We look at hospital rebuilding, 20 years ago

Archive image from 1997

Wasting disease

Twenty years ago, plans to rebuild “crumbling concrete” hospitals thrown up after the Second World War were stalling and then, as now, the health service was suffering from a lack of funding from central government, writes Helen Burch.
The government’s pledge to sign £500m of PFI deals to rebuild hospitals by April 1997 was in danger of not being met, with construction industry money being spent but no progress being made. So Building launched its “Untie the PFI” campaign, asking readers to sign a letter to then-health secretary Stephen Dorrell to put pressure on him to move the scheme forward.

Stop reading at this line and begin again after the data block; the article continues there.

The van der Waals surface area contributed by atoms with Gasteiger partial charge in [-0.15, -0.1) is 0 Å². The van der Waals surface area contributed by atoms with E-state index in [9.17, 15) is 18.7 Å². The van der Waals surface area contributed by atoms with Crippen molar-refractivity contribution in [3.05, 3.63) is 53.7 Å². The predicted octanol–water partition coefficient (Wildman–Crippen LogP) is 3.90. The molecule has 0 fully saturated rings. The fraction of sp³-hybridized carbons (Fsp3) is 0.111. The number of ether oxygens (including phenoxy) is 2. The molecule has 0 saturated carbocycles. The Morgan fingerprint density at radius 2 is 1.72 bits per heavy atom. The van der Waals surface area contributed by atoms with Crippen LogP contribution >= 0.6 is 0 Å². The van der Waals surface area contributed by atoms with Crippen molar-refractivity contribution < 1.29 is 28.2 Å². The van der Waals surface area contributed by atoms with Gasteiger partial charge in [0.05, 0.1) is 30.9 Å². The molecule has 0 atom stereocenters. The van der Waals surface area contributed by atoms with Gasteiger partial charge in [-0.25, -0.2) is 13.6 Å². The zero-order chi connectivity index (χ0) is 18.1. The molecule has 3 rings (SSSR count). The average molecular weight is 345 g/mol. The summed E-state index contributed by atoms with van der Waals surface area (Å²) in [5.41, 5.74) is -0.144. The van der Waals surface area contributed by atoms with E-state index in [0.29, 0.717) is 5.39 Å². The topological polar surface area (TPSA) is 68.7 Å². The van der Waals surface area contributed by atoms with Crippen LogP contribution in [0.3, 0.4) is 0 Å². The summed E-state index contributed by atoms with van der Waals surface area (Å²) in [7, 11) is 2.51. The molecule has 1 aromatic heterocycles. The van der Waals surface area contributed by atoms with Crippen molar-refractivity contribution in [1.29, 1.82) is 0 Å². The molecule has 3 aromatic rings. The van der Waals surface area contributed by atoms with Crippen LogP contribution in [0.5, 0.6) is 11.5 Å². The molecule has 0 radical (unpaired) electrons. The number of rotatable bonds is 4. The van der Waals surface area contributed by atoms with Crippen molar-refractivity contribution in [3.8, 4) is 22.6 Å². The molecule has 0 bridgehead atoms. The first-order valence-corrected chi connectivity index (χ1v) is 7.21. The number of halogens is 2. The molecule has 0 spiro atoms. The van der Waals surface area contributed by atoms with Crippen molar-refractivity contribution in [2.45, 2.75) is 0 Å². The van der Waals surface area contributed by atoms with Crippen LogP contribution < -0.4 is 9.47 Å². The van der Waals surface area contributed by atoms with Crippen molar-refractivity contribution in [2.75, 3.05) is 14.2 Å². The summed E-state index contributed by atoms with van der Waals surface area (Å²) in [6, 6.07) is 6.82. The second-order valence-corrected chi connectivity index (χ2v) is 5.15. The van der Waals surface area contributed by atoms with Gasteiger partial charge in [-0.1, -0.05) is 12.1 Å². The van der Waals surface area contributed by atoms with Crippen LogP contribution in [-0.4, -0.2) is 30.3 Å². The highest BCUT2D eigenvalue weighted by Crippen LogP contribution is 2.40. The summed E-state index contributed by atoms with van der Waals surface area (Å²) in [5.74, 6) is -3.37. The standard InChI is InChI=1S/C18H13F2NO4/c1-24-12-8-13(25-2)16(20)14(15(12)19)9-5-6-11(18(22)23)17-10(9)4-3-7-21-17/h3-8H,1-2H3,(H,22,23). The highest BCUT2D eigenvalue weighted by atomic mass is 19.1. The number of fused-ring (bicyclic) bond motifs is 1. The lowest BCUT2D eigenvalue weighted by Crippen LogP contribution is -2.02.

Giles Barrie’s article focused dramatically on Princess Margaret Hospital in Swindon, describing problems including “concrete cancer, windows that cause overheating in the summer and health and fire safety difficulties,” with a visitor from a top-20 contractor concluding: “It is not an environment to make people feel better.”

Eventually, the Princess Margaret Hospital was one of the first hospitals to be replaced under the PFI initiative, at a cost of £148m with Carillion as lead contractor. The new facility, Great Western Hospital, opened in 2002.

To read the full article from 7 February 1992, download the PDF below